DKIM + SPF + DMARC = Improved Deliverability

If you’re in the Email Marketing world, you’ve definitively heard about Domain Authentication, DKIM, SPF, DMARC and related concepts that everyone talks about in order to improve email deliverability = landing emails in the Inbox folder.

And there are also the more recent Yahoo&Gmail changes related to domain authentication for email senders.

Also make sure you read about testing emails for deliverability problems before sending (case study included).

So, what is Domain Authentication for Email Marketing?

Domain Authentication for Email Marketing refers to the process of verifying that an email sender is authorized to send emails on behalf of the domain listed in the “From” address.

It’s like a signature you give to tell everyone that you’ve allowed X to send emails on your behalf. (in order to use your domain in the from address)

Using custom From address when sending an email


Email deliverability is not easy. And this is specially because good email providers need to constantly work against spammers. Which also puts more pressure and give more work to good senders.

This makes it a constant battle, similar to viruses and antivirus programs.

Email deliverability is impacted by spam filters, low-quality email lists, and technical glitches. These roadblocks can mean your important messages end up lost in the spam folder, never reaching their intended audience.

Introduction to DKIM, SPF, and DMARC as solutions to these challenges.

But there’s hope! DKIM, SPF, and DMARC are a trio of authentication tools that can significantly improve your email deliverability. These work together to verify your identity as a legitimate sender, helping email providers sort your messages from potential spam.

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It’s like telling email servers that receive email that it comes from a trusted source and should not be considered SPAM.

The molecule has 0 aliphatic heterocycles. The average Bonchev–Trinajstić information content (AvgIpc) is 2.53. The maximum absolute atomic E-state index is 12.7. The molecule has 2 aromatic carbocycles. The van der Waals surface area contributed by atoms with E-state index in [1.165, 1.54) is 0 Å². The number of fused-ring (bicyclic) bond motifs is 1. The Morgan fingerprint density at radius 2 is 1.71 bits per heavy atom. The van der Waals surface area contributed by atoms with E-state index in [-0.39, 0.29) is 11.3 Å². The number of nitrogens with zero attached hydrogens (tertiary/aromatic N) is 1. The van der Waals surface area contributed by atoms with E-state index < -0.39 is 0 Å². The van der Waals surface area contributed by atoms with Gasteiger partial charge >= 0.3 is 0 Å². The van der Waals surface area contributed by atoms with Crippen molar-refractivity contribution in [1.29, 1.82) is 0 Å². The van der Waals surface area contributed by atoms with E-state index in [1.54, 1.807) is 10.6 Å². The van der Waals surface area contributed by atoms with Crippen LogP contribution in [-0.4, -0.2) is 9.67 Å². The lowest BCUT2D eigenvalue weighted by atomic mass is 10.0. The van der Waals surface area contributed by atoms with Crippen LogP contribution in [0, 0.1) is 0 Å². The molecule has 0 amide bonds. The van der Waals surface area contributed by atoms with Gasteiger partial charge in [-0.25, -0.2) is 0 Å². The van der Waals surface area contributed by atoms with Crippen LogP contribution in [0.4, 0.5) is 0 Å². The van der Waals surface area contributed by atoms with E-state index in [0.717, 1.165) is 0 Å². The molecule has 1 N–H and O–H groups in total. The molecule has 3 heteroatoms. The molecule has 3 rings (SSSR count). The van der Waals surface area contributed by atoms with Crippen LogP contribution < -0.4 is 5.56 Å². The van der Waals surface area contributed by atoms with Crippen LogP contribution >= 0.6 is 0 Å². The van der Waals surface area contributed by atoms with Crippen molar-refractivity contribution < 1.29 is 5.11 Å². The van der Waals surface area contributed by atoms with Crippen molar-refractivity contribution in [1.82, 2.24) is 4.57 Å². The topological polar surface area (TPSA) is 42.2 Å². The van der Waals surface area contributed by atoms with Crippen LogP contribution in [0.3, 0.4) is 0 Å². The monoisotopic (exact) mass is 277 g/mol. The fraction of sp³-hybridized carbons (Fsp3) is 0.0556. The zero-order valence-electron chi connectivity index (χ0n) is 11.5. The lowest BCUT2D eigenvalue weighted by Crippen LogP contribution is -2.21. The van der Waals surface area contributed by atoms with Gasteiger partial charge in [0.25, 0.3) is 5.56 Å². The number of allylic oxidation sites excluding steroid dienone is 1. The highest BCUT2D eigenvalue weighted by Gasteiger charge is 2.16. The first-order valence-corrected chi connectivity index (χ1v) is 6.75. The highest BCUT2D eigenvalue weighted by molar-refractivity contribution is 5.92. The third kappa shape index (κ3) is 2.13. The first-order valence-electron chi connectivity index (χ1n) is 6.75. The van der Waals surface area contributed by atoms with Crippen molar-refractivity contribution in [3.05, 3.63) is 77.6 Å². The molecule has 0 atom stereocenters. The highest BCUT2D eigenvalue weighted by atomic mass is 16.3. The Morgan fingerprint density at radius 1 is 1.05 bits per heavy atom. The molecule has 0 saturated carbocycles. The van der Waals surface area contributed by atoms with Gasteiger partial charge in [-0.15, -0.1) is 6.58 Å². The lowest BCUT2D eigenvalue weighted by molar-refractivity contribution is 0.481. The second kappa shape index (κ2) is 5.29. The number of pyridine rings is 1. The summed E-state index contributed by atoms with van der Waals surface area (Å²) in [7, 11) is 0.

Understanding the Basics

Let’s delve deeper into the individual roles of DKIM, SPF, and DMARC. Those elements have the power to create a defense against email spoofing and phishing.

They are not helping you to send SPAM and land in Inbox. There are many criteria to create good emails.

We’ll go and explain each of these concepts, but first, here are some of the benefits of improving them.

  • Improved email deliverability and sender reputation.
  • Reduction in phishing and spoofing attacks.
  • Enhanced trust with email receivers (ISPs and recipients).
  • Insightful feedback from DMARC reports for ongoing optimization.

DKIM (DomainKeys Identified Mail):

  • Function: DKIM acts like a digital signature for your emails. It adds a cryptographic seal to the message header, containing information about your domain name and a public key.
  • Role in Authentication: Email servers receiving your message can use the DKIM signature to verify its authenticity. They use a public key record published in your Domain Name System (DNS) to decrypt the signature and confirm it matches the private key used to sign the email. This ensures the message originated from your domain and hasn’t been tampered with in transit.

SPF (Sender Policy Framework):

  • Function: SPF acts like a security guard, checking the identity of anyone trying to send emails from your domain.
  • Importance in Verification: You publish an SPF record in your DNS that specifies authorized email servers allowed to send emails on your behalf. These could be your own mail servers or third-party services you use for marketing emails.
  • Preventing Spoofing: When an email arrives claiming to be from your domain, the receiving server checks the SPF record. If the email server sending the message isn’t listed as authorized, it’s flagged as suspicious, preventing email spoofing attempts.

DMARC (Domain-based Message Authentication, Reporting & Conformance):

  • Function: DMARC acts as the manager, overseeing the entire email authentication process.
  • Purpose in Authentication: DMARC leverages SPF and DKIM checks but adds an extra layer of control. It allows you to define a policy in your DNS record instructing email providers on how to handle emails that fail SPF or DKIM authentication (e.g., quarantine, reject, or deliver). DMARC also provides reports on email activity associated with your domain, helping you identify potential spoofing attempts.

In essence, DKIM verifies the message itself, SPF verifies the sender’s IP address, and DMARC builds on these checks to provide a framework for handling unauthenticated emails.

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How they work together

DKIM, SPF, and DMARC aren’t individual solutions, but rather a complementary team. Imagine a high-security apartment building.